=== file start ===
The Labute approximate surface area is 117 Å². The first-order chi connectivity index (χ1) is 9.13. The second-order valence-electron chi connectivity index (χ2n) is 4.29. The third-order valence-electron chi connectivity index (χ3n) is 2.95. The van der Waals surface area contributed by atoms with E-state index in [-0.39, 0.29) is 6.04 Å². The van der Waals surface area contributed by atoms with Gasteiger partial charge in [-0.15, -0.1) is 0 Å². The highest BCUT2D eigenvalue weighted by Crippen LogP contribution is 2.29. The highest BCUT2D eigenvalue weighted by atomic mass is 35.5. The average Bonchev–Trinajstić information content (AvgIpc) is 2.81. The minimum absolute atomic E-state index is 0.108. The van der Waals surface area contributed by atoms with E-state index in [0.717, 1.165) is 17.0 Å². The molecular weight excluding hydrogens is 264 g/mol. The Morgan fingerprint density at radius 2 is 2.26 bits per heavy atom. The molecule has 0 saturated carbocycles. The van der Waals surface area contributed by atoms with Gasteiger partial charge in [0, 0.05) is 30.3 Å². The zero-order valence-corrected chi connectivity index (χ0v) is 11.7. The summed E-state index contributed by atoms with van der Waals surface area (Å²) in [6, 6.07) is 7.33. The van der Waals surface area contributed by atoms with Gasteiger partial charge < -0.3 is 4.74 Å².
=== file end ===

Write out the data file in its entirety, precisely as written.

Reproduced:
The Labute approximate surface area is 117 Å². The first-order chi connectivity index (χ1) is 9.13. The second-order valence-electron chi connectivity index (χ2n) is 4.29. The third-order valence-electron chi connectivity index (χ3n) is 2.95. The van der Waals surface area contributed by atoms with E-state index in [-0.39, 0.29) is 6.04 Å². The van der Waals surface area contributed by atoms with Gasteiger partial charge in [-0.15, -0.1) is 0 Å². The highest BCUT2D eigenvalue weighted by Crippen LogP contribution is 2.29. The highest BCUT2D eigenvalue weighted by atomic mass is 35.5. The average Bonchev–Trinajstić information content (AvgIpc) is 2.81. The minimum absolute atomic E-state index is 0.108. The van der Waals surface area contributed by atoms with E-state index in [0.717, 1.165) is 17.0 Å². The molecular weight excluding hydrogens is 264 g/mol. The Morgan fingerprint density at radius 2 is 2.26 bits per heavy atom. The molecule has 0 saturated carbocycles. The van der Waals surface area contributed by atoms with Gasteiger partial charge in [0, 0.05) is 30.3 Å². The zero-order valence-corrected chi connectivity index (χ0v) is 11.7. The summed E-state index contributed by atoms with van der Waals surface area (Å²) in [6, 6.07) is 7.33. The van der Waals surface area contributed by atoms with Gasteiger partial charge < -0.3 is 4.74 Å².